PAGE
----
The Waltons

Season 3 Episode 10

The Marathon

1
Aired Thursday 8:00 PM Nov 07, 1974 on CBS
SUBMIT REVIEW

Episode Fan Reviews (2)

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7.7
out of 10
Average
40 votes
  • Twisting the Night Away

    9.0
    This is different. You wouldn't think an episode based on a dozen couples dancing in a grimy village hall would work, but it's actually rather compelling. Plus we get to meet Daisy Garner, who will go on to feature in several later storylines.

    The dance marathon itself is absolutely brutal, with the organisers yelling and shouting at the contestants as if they're inmates in a concentration camp, complete with an air raid siren to start and end the dances. What starts out as light-hearted fun ends up as a horrible slog, and by the time John-boy quits, his fellow contestants are wandering the dancefloor like ghosts. Helen and Spanky (yes, really!) are good value, and Spanky's collapse comes as a genuine surprise, so points to the writers for that.

    The marathon couldn't have come at a worse time for Olivia, who fears she is losing John-boy to his college friends. As ever, John supports his son's decision, but that doesn't stop Olivia taking out her anxiety on the rest of the family.

    For the only time in the series, we have to make do without Jason (though Jon Walmsley still appears in the credits). The remaining children, led by Ben, build their own radio and listen in on John-boy's dance. It's nicely performed, but it does feel very bolted on. It would have been better to have seen them involved in the main plot somehow.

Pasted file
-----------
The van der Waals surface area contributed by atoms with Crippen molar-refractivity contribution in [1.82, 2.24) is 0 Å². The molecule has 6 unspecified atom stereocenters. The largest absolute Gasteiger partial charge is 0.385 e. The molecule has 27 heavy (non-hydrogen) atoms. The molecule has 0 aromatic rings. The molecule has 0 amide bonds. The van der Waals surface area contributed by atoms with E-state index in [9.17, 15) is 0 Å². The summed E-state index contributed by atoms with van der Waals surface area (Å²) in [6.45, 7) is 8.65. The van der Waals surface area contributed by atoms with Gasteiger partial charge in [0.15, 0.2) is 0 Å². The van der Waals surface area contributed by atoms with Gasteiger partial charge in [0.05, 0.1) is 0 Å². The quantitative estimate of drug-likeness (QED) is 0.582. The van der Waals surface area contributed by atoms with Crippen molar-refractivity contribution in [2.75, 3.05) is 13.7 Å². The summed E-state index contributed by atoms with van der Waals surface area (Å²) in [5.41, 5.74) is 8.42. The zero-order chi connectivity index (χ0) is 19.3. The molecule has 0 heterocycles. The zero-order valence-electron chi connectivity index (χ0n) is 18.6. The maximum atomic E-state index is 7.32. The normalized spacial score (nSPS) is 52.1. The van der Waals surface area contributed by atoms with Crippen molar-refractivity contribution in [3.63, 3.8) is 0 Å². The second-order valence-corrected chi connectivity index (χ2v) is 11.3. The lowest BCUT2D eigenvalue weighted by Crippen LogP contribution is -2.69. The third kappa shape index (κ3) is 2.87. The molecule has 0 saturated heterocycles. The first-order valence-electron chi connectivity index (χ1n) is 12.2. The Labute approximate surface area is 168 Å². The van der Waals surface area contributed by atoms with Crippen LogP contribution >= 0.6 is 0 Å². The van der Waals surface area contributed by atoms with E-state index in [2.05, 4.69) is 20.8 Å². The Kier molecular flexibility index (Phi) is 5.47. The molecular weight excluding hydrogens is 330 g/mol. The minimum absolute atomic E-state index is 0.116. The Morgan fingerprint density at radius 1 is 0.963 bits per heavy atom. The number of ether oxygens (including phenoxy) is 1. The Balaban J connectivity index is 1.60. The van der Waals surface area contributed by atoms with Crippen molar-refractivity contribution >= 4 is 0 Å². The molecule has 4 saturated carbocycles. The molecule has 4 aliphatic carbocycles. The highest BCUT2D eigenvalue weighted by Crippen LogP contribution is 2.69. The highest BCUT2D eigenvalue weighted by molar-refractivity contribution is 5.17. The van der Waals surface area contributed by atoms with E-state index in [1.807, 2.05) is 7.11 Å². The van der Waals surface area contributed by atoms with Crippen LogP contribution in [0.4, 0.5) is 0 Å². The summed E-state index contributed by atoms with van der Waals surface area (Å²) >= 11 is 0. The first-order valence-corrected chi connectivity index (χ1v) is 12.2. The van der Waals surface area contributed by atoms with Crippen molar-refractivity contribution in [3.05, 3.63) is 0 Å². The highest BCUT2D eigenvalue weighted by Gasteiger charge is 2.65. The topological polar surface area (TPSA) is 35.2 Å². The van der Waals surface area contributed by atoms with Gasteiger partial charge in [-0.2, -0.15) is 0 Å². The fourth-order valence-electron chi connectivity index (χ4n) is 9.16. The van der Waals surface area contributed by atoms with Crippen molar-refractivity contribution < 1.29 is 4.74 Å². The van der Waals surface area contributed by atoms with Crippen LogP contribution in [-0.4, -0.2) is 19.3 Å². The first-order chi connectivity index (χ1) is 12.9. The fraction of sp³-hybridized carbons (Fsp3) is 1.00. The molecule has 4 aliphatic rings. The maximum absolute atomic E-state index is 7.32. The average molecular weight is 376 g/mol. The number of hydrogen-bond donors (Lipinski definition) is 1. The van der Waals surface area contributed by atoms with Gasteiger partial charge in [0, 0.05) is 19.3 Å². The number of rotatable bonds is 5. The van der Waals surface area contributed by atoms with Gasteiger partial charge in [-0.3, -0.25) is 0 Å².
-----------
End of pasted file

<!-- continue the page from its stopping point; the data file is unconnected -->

Pick of the bunch: John-boy Walton (Richard Thomas)

    Alternate title: The Carousel (on account of the participants going round and round on the dancefloor)

    Score: 8.9

  • An impressive episode where art overtakes drama and leaves you thinking.

    10
    This episode explores the world of art vs. story telling and it is brilliant. The dance senario is entirely a metaphor for the examination of our purpose in life. John-Boy is really the supporting character. The main characters are the dancers -- a set of people trying to find their way in life. There is an amazing visual moment where the camera pans into the room showing the tired and lost musicians and then pans into the dancers, exhausted and lost in their own lives. Director Ralph Senensky completely understood the importance of that scene. One of my favorite lines is John-Boy's dance partner where she states "I want to be above the clouds looking down". It is a metaphor for our own desires to rise above ourselves and everyone else around us thinking that will somehow free us. My only disapointment was the ending where John-Boy somehow realizes this is not the way to find his life course and resolves to himself that in family we find our own focus in life. It would have been much better leaving it ambiguous and without resolution but that's TV.
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